Actor Tamzin Merchant has worn many hats in her career. She’s been a doomed Tudor queen, a cradle witch, a Scottish warrior, and a lady in high society. She can add author to that list now with the release of her debut children’s novel, which has been tipped as one of the big middle-grade books of 2021.
The Hatmakers is set in an alternate 18th-century London where a selection of rival families make enchanted garments for royalty. The protagonist of this story, young Cordelia, belongs to the Hatmaker family, and her father Prospero is known for being an exceptionally skilled milliner. However, Prospero goes missing at sea, and then it surfaces that someone is trying to use the milliner’s magic to start a war. It’s up to Cordelia to find out who and why.
To celebrate the release of Merchant’s fantastical debut, we got in touch to ask her our 21 Questions. Here, she reveals her love of fictional heroine Anne Shirley, how her novel came to her in a dream, and the time she did a very peculiar scene that involved being lowered down a 50-foot tube…
Which writer do you most admire and why?
I adore Diana Wynne Jones for her brilliant inventions and her humour. She told stories so intelligently and with such observation and wit. Every time I pick up one of her books it is such a joy.
What was the first book you remember loving as a child?
The Very Hungry Caterpillar by Eric Carle! There is something very lovely about the colours of all the things the caterpillar eats. I was absolutely mesmerised by it. I still am!
What was your favourite book when you were a teenager?
Anne of Green Gables by L. M. Montgomery. I love Anne's outlook on life: her imagination, her determination and feistiness. Also, her unapologetic campaign to get people to spell her name correctly was inspiring to me as a teenager – people kept replacing the 'z' in my name with an 's'. Anne's determination to hold onto her 'e' spoke to me!
Tell us about a book that changed your life’s path
Pride and Prejudice. Not only is reading Jane Austen transformative because she's an absolutely beautiful and brilliant writer, but playing Georgiana Darcy in a film adaptation of this book started my career as an actor!
What’s the strangest job you’ve had outside being an author?
I'm an actor, which is often a strange job. Once I did a scene where I got dropped down a well on a bucket. We filmed the scene in a studio and the 'well' was a 50-foot tube. I had to be taken to the top of it on a special lift and then lowered down the well with a harness on under my Jacobean era dress. I also got rather wet when I finally reached the paddling pool at the bottom. That was a strange day...
What’s the best piece of writing advice you’ve ever been given?
On his podcast, John August (a screenwriter) suggested doing timed writing 'sprints'. I took this idea and made my own little practice out of it – I do three hours of writing every weekday, with one hour on the timer, and have breaks in between. I'm not sure an hour of writing would be classified as a 'sprint' but it works for me!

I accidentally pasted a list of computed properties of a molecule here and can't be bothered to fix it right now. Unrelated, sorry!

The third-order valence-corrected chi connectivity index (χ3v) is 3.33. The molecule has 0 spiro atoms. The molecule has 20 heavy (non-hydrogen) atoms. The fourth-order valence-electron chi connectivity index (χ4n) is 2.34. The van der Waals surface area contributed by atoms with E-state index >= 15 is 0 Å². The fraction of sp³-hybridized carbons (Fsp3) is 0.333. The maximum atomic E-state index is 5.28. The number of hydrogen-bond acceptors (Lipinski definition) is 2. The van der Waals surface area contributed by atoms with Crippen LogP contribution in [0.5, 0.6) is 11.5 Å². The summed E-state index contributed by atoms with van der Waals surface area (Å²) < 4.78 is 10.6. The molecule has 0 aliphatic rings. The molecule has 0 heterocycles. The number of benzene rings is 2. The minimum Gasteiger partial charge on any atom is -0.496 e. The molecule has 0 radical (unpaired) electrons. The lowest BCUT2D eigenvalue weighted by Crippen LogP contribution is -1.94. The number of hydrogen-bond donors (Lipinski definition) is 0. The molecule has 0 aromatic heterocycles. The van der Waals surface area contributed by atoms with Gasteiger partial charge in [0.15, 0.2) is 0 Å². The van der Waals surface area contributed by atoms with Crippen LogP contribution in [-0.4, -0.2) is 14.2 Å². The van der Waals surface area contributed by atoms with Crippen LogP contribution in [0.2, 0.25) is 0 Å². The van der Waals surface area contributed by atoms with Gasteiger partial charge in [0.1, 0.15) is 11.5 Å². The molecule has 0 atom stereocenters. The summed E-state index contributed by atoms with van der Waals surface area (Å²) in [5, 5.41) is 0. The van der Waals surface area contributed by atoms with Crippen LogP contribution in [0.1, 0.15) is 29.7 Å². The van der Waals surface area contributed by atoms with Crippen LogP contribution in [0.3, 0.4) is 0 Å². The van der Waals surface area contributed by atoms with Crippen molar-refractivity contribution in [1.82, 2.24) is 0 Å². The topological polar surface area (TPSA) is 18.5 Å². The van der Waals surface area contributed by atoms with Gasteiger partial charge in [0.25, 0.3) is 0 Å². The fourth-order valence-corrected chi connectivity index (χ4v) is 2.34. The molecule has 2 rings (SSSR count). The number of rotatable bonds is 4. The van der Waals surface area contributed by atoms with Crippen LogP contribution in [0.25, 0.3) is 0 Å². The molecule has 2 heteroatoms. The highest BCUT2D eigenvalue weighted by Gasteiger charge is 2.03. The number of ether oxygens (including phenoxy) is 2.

Tell us about a book you’ve reread many times (and why)
Little Women by Louisa May Alcott. Every time I reread it, something different strikes and moves me. Every time, I feel an affinity with a different March sister. And every time, I laugh and cry!
What’s the one popular children’s book you’ve never got round to reading?
The Gruffalo by Julia Donaldson! I should really read it – I'm sure my inner child would love to meet the Gruffalo.
If I didn’t become an author, I would be ______
An actor, which I already am! If I wasn't an actor, I'd like to be a garden designer.
What makes you happiest?
Planting vegetable seeds and watching them grow. It's a slow kind of happiness, watching the seeds turn into vegetables. And swimming in the sea is the quickest way to happiness I've ever discovered.
What’s your most surprising passion or hobby?
I really enjoy oil painting, and I am very, very bad at it, which is half the fun!
What is your ideal writing scenario?
A clear desk, a comfortable chair and a ferocious thunderstorm outside.
What was your strangest or most embarrassing author encounter?
I once received a poetry prize from Carol Ann Duffy and I was too shy to talk to her afterwards! That was a bit embarrassing.
If you could have any writer, living or dead, over for dinner, who would it be, and what would you serve them?
I would invite Shakespeare over for dinner and I'd serve him all kinds of modern dishes that would BLOW HIS MIND and then I'd write down all the inventive exclamations he came out with. What would the Bard say when presented with a Baked Alaska, or a taco, or Ben & Jerry's or a vindaloo? What an evening!
What’s your biggest fear?
My biggest fear is letting fear stop me from doing the things I love.
If you could have a superpower, what would it be?
What’s the best book you’ve read in the past 12 months?
Once Upon a River by Diane Setterfield.
Reading in the bath: yes or no?
YES! And preferably a bubble bath.
Which do you prefer: chocolate or crisps?
Chocolate! Especially hot chocolate.
What is the best book you’ve ever read?
Oh, my goodness this is an impossible question to answer! Impossible! The Northern Lights by Philip Pullman is wondrous. I have about a thousand others I could say, but today I'll say that one. You'll get a different answer from me every day of the year though!
What inspired you to write your new book?
A dream! I dreamed about magical Hatmakers one night while I was filming a TV show called Carnival Row, which features many splendid hats. I woke up with a very vivid impression of a world where there is a magical family called the Hatmakers and their rivals are the Bootmakers, and I thought, 'I've got to see if I can turn that dream into a book!'
The Hatmakers by Tamzin Merchant is out 18 February 2021.